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Where is it healthy to build housing in Metro Denver?

rapidly housing the unhoused

Why Buildable Lands?

We chose to pursue this research using a Buildable Lands model, which provides a methodology for determining parcels of land that are underutilized. Underutilized parcels are generally defined as those that have a current land use that does not match the allowable land use in the associated ordinance. We deemed this method appropriate because:

  1. it combines multiple layers of spatial data to tell a more detailed story
  2. It compares current condition with future condition

How is our Buildable Lands Study different?

Most Buildable Lands studies are aimed at understanding housing stock and land use underutilization, which is defined as parcels of land that have a greater capacity for development within the current land use code. In other words, a parcel is underutilized if it currently includes a single-family residence but is zoned for multi-family mixed use. The goal of our Buildable Lands study is to determine underutilized parcels, but in terms of healthy housing for the unhoused instead of housing density.


The Building Analysis Mapping Tool is read for use and can be accessed at this link.


Based on our analysis, about five percent of land in the seven county Denver Metro region is potentially available to house the unhoused population. However, the timeline of availability varies. Some of the parcels are vacant and may not include utilities or structures, while others have been improved with buildings or parking lots. Current tenure is also unknown. What this study shows, however, are the following key takeaways:

  1. There is potentially available land in each of the seven counties.
  2. The locations of potentially available parcels are spatially distributed around the metropolitan area.
  3. The largest number of parcels were eliminated due to land use and zoning compatibility, highlighting this as the largest obstacle in micro-community development.

A word from Ean Thomas Tafoya I have spent my career bringing people together to analyze and solve complex issues and I am a true believer in the Denver Inter-neighborhood Cooperation motto that Neighborhoods work best when people work together. This is equally true when it comes to regions. That our region works best when local governments work together. It is my hope that this tool can become a tool for calling out the myth that our housing crisis seems to be unsolvable and that we fulfill our moral obligation to immediately bring stability to the unhoused.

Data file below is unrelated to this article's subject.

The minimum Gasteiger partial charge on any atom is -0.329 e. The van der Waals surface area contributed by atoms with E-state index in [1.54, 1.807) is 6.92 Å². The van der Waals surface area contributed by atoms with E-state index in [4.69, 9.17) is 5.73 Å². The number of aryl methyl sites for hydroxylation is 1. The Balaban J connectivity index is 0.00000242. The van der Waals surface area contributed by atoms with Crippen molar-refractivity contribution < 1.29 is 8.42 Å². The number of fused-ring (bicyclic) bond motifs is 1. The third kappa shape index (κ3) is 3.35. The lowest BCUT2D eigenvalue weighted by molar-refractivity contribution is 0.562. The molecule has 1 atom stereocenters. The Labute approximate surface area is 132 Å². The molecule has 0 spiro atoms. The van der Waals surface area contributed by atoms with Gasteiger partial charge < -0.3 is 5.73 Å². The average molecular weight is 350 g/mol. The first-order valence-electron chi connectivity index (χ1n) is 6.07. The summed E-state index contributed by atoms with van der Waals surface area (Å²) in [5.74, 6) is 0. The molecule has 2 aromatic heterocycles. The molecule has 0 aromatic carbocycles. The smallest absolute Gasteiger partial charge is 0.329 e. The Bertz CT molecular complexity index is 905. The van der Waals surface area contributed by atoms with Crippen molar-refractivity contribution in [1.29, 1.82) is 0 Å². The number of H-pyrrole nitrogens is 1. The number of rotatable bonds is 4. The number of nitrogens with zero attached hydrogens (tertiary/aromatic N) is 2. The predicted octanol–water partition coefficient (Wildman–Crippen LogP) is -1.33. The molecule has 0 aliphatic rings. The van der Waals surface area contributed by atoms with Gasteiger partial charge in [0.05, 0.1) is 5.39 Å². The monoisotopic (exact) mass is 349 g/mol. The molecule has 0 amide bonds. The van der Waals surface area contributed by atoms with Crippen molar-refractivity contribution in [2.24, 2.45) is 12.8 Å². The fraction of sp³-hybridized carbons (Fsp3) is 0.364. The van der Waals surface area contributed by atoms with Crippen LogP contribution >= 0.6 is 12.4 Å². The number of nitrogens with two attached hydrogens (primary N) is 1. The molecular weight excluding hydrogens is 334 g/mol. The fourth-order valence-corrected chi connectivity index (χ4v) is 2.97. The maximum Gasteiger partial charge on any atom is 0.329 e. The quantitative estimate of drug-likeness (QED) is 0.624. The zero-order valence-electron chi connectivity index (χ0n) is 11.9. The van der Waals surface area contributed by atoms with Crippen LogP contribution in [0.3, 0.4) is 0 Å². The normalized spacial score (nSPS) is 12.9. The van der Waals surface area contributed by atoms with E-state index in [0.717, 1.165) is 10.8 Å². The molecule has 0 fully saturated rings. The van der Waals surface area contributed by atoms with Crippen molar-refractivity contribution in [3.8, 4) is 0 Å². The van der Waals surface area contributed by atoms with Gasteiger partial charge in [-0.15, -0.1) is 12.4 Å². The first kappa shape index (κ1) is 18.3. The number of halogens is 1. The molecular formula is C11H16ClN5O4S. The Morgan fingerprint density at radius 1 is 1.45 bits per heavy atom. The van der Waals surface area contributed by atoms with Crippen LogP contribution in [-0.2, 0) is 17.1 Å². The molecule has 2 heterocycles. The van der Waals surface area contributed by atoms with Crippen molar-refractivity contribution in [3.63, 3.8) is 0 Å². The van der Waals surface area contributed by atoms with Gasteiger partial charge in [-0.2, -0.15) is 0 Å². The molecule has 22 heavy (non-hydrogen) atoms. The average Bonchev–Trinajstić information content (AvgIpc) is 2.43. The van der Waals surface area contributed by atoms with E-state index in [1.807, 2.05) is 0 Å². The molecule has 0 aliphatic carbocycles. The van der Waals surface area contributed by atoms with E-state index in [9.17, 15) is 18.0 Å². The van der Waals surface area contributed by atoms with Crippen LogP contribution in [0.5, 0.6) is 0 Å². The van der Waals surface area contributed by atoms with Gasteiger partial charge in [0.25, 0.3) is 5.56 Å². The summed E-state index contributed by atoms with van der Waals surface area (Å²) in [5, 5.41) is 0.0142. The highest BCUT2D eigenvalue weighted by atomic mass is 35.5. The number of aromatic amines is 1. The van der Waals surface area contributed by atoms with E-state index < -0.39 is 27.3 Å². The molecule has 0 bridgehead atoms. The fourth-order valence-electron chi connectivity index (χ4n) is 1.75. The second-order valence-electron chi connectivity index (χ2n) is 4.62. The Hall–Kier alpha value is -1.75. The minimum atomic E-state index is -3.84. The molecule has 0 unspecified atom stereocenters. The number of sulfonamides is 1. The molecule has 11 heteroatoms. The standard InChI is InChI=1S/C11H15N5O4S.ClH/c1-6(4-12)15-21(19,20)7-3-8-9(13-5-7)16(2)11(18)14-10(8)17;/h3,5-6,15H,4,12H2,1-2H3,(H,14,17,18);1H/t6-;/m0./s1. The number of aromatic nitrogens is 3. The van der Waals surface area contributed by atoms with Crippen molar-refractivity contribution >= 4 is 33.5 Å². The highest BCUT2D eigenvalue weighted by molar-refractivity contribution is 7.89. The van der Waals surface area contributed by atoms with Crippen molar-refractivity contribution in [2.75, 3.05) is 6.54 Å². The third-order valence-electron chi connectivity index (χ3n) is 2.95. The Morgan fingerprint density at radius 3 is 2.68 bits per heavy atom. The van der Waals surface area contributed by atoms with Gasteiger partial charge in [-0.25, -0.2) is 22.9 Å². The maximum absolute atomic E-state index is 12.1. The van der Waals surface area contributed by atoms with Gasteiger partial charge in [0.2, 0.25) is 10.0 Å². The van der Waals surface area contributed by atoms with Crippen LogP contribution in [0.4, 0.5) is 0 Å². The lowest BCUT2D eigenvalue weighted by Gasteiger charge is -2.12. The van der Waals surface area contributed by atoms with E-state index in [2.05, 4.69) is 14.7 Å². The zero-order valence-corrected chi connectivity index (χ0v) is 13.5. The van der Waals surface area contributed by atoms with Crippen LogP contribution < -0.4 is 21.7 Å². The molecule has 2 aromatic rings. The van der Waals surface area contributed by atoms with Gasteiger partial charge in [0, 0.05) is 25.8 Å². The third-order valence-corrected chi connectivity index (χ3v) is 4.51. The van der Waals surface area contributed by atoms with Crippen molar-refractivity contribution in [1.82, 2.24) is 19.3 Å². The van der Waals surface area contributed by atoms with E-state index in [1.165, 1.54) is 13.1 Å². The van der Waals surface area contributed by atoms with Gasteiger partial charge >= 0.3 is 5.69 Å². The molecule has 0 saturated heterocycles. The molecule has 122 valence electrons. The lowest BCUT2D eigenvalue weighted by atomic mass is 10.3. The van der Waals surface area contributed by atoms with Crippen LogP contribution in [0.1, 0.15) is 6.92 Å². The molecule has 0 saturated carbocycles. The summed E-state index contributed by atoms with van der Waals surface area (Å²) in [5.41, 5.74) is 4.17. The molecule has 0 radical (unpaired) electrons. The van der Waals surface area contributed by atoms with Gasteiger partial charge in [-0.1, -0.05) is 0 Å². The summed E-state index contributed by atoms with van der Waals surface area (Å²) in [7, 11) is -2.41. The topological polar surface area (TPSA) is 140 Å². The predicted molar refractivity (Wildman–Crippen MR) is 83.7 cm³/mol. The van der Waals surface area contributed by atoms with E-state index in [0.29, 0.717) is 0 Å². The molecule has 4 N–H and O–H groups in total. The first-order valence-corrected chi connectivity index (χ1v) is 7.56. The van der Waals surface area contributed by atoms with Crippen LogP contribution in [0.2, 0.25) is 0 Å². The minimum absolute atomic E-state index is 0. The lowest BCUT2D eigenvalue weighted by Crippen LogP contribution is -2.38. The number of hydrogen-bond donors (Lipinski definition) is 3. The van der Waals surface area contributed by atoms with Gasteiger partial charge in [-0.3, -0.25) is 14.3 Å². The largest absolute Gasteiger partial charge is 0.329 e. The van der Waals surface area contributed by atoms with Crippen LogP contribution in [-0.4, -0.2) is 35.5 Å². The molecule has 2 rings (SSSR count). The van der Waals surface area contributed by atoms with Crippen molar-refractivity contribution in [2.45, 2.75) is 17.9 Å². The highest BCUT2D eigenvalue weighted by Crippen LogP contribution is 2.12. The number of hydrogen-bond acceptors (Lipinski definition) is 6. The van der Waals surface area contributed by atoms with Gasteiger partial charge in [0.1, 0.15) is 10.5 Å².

About the Researchers

Ean Thomas Tafoya, IRISE Visiting Community Scholar 

ean thomas tafoya

Ean is active in Denver Public Affairs, Colorado Public Policy, and Federal Environmental Policy. He has worked for three branches of local government, worked at three levels of American government, run for Denver Mayor, and has directed many local and state political races. Currently, he serves as the GreenLatinos Colorado State Director. Ean has received recognition for his work from the Denver Regional Council of Governments, the Denver Regional Air Quality Council, named a River Hero by the National River Network, and served as the Co-Chair of the Colorado Environmental Justice Action Taskforce. Recently, he was named a Top 10 National Energy Justice leader by Vote Solar and completed the National Renewable Energy Laboratory Energy Executives program. He loves to dance whether it be at a concert or in politics! As Mr. Denver, a local music DJ and radio host, he uses the media to uplift locals in the community. Follow Ean @eanthomastafoya on all platforms. 

Ean is a water protector that holds a B.A. in Political Science with a Minor in Native American Studies, a Water Studies Certificate, and Early Childhood Education Certificate from Metropolitan State University of Denver as well as a Horticultural Therapy Certificate for Colorado State University. Currently, he is a Community Scholar at the University of Denver Interdisciplinary Research Institute of (in)Equality researching infrastructure, housing, and environmental justice. 


Mandy Rees, Director of the Geospatial Analysis and Mapping Lab at CU Denver

Mandy Rees

Mandy is an Historical Geography and Geospatial Scientist. Currently she is the Director of the Geospatial Analysis and mapping Lab at the University of Colorado Denver and a doctoral student in Geography, Planning and Design. Mandy’s research is focused on visualizing and analyzing the inequitable impacts of land use planning, specifically in terms of zoning, urban renewal and highway development.